Built in the sixteenth century by a linen merchant and restored during the 1990s, it is a fine example of a building type site-specific to the Finistère region of France.

The house is constructed in three parts: front, middle, and rear. The front section opens out onto the street and would have formed the main trading area or shop with large windows and shutters that doubled as stalls during the day. The rear part would have formed storerooms or bedrooms. These two areas are connected via a stunning, beautifully- carved spiral staircase rising up three storeys to the roof and contained within a central atrium called the Manor Room.

Timber bridges or landings connect the various rooms to the staircase, hence the name pont d’allées or pondalez.

The staircase is constructed around a 10m high newel post made from one single piece of oak. It is carved along the whole of its length and the top is formed into a staue of St John, who was probably the patron saint of the house.

The front of the building is heavily corbelled with each floor jettied out one above the other.  The distance between the front of the house and the opposite building is 5.8m on the ground floor and a mere 3.3m on the top floor. Some attribute this jettying of floors to the high level of taxation levied on the ground floor plan area of a building!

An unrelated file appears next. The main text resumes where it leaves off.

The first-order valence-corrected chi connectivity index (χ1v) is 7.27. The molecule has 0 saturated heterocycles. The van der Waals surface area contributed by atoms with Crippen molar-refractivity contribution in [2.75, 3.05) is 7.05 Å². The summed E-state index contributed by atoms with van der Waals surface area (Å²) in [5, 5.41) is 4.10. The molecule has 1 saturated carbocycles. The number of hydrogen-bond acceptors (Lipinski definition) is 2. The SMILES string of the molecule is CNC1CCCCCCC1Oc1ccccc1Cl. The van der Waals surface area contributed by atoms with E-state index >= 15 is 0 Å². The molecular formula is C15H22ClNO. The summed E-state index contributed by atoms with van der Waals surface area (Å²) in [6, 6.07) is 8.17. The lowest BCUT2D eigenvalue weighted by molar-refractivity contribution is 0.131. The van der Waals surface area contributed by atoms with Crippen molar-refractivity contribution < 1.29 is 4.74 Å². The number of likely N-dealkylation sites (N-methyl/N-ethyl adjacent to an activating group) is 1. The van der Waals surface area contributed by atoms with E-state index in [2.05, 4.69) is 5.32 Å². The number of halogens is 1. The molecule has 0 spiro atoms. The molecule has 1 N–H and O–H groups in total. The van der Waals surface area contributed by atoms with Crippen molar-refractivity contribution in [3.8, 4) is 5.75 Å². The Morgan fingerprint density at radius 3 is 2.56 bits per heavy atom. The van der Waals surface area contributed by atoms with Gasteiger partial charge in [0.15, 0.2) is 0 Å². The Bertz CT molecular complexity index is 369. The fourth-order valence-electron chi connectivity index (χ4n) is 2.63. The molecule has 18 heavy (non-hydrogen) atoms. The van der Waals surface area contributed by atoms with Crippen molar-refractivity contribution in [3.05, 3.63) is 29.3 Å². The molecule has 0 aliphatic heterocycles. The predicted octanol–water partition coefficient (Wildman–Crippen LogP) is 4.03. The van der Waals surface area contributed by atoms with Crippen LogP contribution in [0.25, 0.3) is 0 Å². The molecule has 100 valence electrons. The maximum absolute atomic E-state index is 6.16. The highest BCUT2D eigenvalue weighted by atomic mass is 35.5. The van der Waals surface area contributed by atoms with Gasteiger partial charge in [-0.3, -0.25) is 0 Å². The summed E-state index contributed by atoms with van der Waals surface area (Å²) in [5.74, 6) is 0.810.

This wonderful house is definitely worth a visit if you find yourself in Morlaix. You can then retire for a restorative cup of coffee in one of the nearby cafes and reflect upon the dangers of carrying a pile of ironing down the beautiful but steep spiral staircase – a long way to fall if you miss your footing!

an alternative AGA

All new houses built today must include some form of renewable heat source for their primary and hot water heating. Technology has come a long way over the past few years but the options are generally expensive to install. Options include ground source heat pumps, photovoltaic cells, and biomass boilers.

The government helps to reduce the costs of installation via the Renewable Heat Incentive (RHI). This scheme pays up to 8.5p/KWh for the hot water and heat generated from renewable sources for 20 years from the date of registration of the system. It is also index-linked for inflation. In order to qualify for the scheme you must ensure that you home is sufficiently insulated to avoid as much heat loss as possible. You can read about the RHI Scheme at here.